It was a sad week for American support for oppressed nations. The White House announced that it will not be meeting for now with the Dalai Lama, one of the world’s pre-eminent defenders of human rights and most recognized religious leaders, during his visit to Washington. President Obama will wait until he has had a chance to travel to China in November, one of the world’s five remaining communist dictatorships. It is a strange and troubling reversal for “the leader of the free world.”
The cause of Tibet has in the past united political leaders across the political spectrum in Washington and as far away as Hollywood. Remember Sen. Jesse Helms and actor/activist Richard Gere in 1997 sharing a stage in support of Tibet in 1997? Since 1991, the Dalai Lama has met with three U.S. presidents, both Republicans and Democrats. That kind of support from the most powerful country in the world is incalculable for activists trying to keep the cause of human rights and liberty in Tibet alive. The country has slowly but surely experienced cultural and demographic cleansing since the takeover by China in 1950, as Chinese populations have replaced the native Tibetans. The fact that the Tibetan religious leader will meet with the new U.S. coordinator for Tibet, Maria Otero, does not make up for the loss of the prestige that a White House meeting confers.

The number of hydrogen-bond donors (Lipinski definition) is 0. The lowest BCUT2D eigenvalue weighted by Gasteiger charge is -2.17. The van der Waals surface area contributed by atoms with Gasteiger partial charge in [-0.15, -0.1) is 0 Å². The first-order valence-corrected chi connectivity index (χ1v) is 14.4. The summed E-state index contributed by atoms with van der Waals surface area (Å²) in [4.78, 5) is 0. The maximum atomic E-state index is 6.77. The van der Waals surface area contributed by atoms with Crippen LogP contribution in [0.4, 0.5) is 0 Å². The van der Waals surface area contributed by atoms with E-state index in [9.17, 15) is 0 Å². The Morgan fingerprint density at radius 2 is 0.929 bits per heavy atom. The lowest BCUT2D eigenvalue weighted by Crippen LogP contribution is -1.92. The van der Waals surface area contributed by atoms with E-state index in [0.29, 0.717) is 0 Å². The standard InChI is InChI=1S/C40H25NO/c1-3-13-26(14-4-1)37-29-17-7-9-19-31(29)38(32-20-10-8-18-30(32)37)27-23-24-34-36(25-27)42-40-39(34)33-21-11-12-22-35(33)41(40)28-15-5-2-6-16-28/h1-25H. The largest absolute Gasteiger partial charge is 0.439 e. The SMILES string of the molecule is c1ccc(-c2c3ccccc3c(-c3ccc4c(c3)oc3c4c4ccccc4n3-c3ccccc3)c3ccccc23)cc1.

In pursuit of a foreign policy direction that appears inspired by pragmatism and big power diplomacy, the Obama administration is breaking with long-standing precedent and sending distressing messages abroad about American priorities in the 21st century. There is, however, consistency in the Obama administration’s messaging.
In her first major foreign trip, Secretary of State Hillary Clinton stated in Beijing that she did not intend for human rights to stand in the way of other issues of mutual interest between the United States and China. Furthermore, President Obama’s declaration on the occasion of Captive Nations Week in July was perfunctory at best. Although the president spoke of “fundamental freedoms,” and “universal principles,” he failed to call attention to the actual captive nations of the world, this by stark contrast with the eloquent and passinate statement of his predecessor George W. Bush.
At this rate, the administration will soon have whittled away a century of American leadership, in spite of all the presidential imaging and rhetoric.